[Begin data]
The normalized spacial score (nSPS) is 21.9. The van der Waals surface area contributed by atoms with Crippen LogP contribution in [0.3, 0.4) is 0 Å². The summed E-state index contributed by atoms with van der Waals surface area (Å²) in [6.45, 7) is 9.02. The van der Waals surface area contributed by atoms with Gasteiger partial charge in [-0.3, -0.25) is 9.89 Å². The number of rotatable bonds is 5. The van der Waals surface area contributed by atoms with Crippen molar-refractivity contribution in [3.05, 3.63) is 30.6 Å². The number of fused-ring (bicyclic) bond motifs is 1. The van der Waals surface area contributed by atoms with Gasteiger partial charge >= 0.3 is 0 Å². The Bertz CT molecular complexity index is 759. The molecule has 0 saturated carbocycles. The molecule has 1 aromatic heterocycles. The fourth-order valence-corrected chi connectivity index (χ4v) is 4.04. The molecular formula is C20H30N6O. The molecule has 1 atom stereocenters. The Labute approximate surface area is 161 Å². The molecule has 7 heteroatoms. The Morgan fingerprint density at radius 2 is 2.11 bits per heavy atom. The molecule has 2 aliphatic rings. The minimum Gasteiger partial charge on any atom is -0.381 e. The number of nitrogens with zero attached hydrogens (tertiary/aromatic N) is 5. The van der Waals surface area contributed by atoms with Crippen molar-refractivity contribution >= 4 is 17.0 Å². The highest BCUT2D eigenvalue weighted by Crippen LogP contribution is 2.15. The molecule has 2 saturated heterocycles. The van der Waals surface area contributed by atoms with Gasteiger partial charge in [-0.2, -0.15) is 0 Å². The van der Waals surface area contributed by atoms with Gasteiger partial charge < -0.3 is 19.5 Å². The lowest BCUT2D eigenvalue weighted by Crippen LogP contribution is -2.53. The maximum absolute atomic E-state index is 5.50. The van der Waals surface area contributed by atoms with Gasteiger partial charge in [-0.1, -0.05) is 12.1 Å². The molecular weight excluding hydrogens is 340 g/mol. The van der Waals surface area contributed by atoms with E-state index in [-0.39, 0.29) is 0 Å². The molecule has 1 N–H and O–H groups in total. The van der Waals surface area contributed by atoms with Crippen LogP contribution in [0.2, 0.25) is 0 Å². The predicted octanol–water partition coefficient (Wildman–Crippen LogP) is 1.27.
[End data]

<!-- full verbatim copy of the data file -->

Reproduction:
The normalized spacial score (nSPS) is 21.9. The van der Waals surface area contributed by atoms with Crippen LogP contribution in [0.3, 0.4) is 0 Å². The summed E-state index contributed by atoms with van der Waals surface area (Å²) in [6.45, 7) is 9.02. The van der Waals surface area contributed by atoms with Gasteiger partial charge in [-0.3, -0.25) is 9.89 Å². The number of rotatable bonds is 5. The van der Waals surface area contributed by atoms with Crippen molar-refractivity contribution in [3.05, 3.63) is 30.6 Å². The number of fused-ring (bicyclic) bond motifs is 1. The van der Waals surface area contributed by atoms with Gasteiger partial charge >= 0.3 is 0 Å². The Bertz CT molecular complexity index is 759. The molecule has 0 saturated carbocycles. The molecule has 1 aromatic heterocycles. The fourth-order valence-corrected chi connectivity index (χ4v) is 4.04. The molecular formula is C20H30N6O. The molecule has 1 atom stereocenters. The Labute approximate surface area is 161 Å². The molecule has 7 heteroatoms. The Morgan fingerprint density at radius 2 is 2.11 bits per heavy atom. The molecule has 2 aliphatic rings. The minimum Gasteiger partial charge on any atom is -0.381 e. The number of nitrogens with zero attached hydrogens (tertiary/aromatic N) is 5. The van der Waals surface area contributed by atoms with Crippen molar-refractivity contribution >= 4 is 17.0 Å². The highest BCUT2D eigenvalue weighted by Crippen LogP contribution is 2.15. The molecule has 2 saturated heterocycles. The van der Waals surface area contributed by atoms with Gasteiger partial charge in [-0.2, -0.15) is 0 Å². The van der Waals surface area contributed by atoms with Gasteiger partial charge < -0.3 is 19.5 Å². The lowest BCUT2D eigenvalue weighted by Crippen LogP contribution is -2.53. The maximum absolute atomic E-state index is 5.50. The van der Waals surface area contributed by atoms with Gasteiger partial charge in [-0.1, -0.05) is 12.1 Å². The molecular weight excluding hydrogens is 340 g/mol. The van der Waals surface area contributed by atoms with E-state index in [-0.39, 0.29) is 0 Å². The molecule has 1 N–H and O–H groups in total. The van der Waals surface area contributed by atoms with Crippen LogP contribution in [0.2, 0.25) is 0 Å². The predicted octanol–water partition coefficient (Wildman–Crippen LogP) is 1.27.